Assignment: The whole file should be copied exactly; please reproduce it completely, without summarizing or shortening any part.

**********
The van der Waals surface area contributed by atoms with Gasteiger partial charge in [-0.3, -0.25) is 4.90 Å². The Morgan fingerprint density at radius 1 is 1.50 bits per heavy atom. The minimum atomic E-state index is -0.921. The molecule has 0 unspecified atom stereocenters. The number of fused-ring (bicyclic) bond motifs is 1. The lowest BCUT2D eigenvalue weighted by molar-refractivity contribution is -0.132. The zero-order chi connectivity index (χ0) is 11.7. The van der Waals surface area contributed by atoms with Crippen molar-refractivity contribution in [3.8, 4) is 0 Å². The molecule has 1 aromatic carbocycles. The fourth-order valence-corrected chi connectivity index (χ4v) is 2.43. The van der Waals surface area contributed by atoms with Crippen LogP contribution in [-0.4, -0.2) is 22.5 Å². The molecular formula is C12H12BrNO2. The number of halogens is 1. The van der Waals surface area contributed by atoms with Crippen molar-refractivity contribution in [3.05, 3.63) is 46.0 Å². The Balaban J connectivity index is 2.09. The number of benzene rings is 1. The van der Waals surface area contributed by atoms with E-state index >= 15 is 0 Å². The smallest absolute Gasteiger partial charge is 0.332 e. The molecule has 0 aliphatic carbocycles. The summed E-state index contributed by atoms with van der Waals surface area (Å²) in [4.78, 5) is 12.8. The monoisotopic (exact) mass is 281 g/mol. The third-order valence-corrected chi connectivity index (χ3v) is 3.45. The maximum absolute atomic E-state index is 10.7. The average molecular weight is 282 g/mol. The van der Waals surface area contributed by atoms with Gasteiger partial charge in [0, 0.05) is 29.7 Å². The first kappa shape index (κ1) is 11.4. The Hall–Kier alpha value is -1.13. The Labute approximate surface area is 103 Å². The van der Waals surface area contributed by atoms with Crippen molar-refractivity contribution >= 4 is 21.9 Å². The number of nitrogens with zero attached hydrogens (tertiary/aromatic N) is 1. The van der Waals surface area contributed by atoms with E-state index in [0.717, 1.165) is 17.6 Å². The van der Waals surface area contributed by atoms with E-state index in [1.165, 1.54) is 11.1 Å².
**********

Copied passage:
The van der Waals surface area contributed by atoms with Gasteiger partial charge in [-0.3, -0.25) is 4.90 Å². The Morgan fingerprint density at radius 1 is 1.50 bits per heavy atom. The minimum atomic E-state index is -0.921. The molecule has 0 unspecified atom stereocenters. The number of fused-ring (bicyclic) bond motifs is 1. The lowest BCUT2D eigenvalue weighted by molar-refractivity contribution is -0.132. The zero-order chi connectivity index (χ0) is 11.7. The van der Waals surface area contributed by atoms with Crippen molar-refractivity contribution in [3.8, 4) is 0 Å². The molecule has 1 aromatic carbocycles. The fourth-order valence-corrected chi connectivity index (χ4v) is 2.43. The van der Waals surface area contributed by atoms with Crippen LogP contribution in [-0.4, -0.2) is 22.5 Å². The molecular formula is C12H12BrNO2. The number of halogens is 1. The van der Waals surface area contributed by atoms with Crippen molar-refractivity contribution in [3.05, 3.63) is 46.0 Å². The Balaban J connectivity index is 2.09. The number of benzene rings is 1. The van der Waals surface area contributed by atoms with E-state index >= 15 is 0 Å². The smallest absolute Gasteiger partial charge is 0.332 e. The molecule has 0 aliphatic carbocycles. The summed E-state index contributed by atoms with van der Waals surface area (Å²) in [4.78, 5) is 12.8. The monoisotopic (exact) mass is 281 g/mol. The third-order valence-corrected chi connectivity index (χ3v) is 3.45. The maximum absolute atomic E-state index is 10.7. The average molecular weight is 282 g/mol. The van der Waals surface area contributed by atoms with Gasteiger partial charge in [0, 0.05) is 29.7 Å². The first kappa shape index (κ1) is 11.4. The Hall–Kier alpha value is -1.13. The Labute approximate surface area is 103 Å². The van der Waals surface area contributed by atoms with Crippen molar-refractivity contribution >= 4 is 21.9 Å². The number of nitrogens with zero attached hydrogens (tertiary/aromatic N) is 1. The van der Waals surface area contributed by atoms with E-state index in [0.717, 1.165) is 17.6 Å². The van der Waals surface area contributed by atoms with E-state index in [1.165, 1.54) is 11.1 Å².